liveonearth (liveonearth) wrote,
liveonearth
liveonearth

CPR Update

Have you ever been certified in CPR? I have been, for many years. My certification expired so last night I took the full AHA initial certification in Basic Life Support for the Professional Caregiver. They said that CPR is 2-10% effective when practiced (that's a far more optimistic range than I'd heard before), and that 1/4 people who need CPR are getting it, mostly here on the left coast. Here are the main differences from the last time I certified:

1) For adult CPR, they are no longer having you switch to 15 compressions 2 breaths for 2-rescuer CPR. The ratio is 30:2 whether you have one or two rescuer. Part of the reason is to reduce confusion, and the other part is that they have discovered that continued compressions delivering consistent 25% perfusion to the brain is more important to survival than any other variable. Thus there is overall a strong new emphasis on continuing compressions with minimal interruption for any reason. On a child or infant you still switch to 15:2 for 2-rescuer CPR.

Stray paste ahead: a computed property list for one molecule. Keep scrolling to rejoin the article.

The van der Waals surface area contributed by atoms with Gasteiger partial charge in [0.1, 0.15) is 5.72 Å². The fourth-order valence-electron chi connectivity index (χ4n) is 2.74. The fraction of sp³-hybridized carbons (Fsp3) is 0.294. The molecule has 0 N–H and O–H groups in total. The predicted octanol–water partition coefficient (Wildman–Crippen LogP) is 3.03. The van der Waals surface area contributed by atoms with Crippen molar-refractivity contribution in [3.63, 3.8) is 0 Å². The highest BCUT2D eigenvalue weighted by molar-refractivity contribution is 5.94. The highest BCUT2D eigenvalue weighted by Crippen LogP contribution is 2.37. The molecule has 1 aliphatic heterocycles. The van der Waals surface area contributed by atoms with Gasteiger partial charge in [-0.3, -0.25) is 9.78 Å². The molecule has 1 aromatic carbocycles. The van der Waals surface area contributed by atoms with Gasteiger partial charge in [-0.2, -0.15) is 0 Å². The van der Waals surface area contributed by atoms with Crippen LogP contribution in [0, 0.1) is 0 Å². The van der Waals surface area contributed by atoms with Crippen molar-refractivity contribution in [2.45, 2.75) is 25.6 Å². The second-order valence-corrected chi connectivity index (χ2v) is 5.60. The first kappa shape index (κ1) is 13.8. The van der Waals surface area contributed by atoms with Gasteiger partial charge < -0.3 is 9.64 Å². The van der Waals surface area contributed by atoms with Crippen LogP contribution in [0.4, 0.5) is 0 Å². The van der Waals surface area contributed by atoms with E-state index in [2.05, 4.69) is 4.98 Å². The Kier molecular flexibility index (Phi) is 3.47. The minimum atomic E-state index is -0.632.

2) It is no longer recommended that you stop to check for a pulse every 2 minutes or so. You are not supposed to stop unless they start showing signs of life. You are supposed to continue compressions while pads for the AED (defibrillator) are being applied to the chest.
3) The hand position for compressions is now described as the center of the sternum, approximately at the nipple line, instead of being two fingers up the sternum from the xyphoid.
4) We were instructed on how to apply cricoid pressure to prevent regurgitation.
5) For infant CPR they are no longer recommending the two finger compressions. Now they want you to pick up the baby and put both thumbs on their sternum, holding them around the rib cage with you fingers. (They still have you doing the back slaps and two finger compressions in the case of choking.)

Those are the major changes since the last time I recerted. They're teaching the use of the AED to everyone, and the Heimlich maneuver and rescue breathing are not notably changed.
Tags: cardiovascular, first aid, public health
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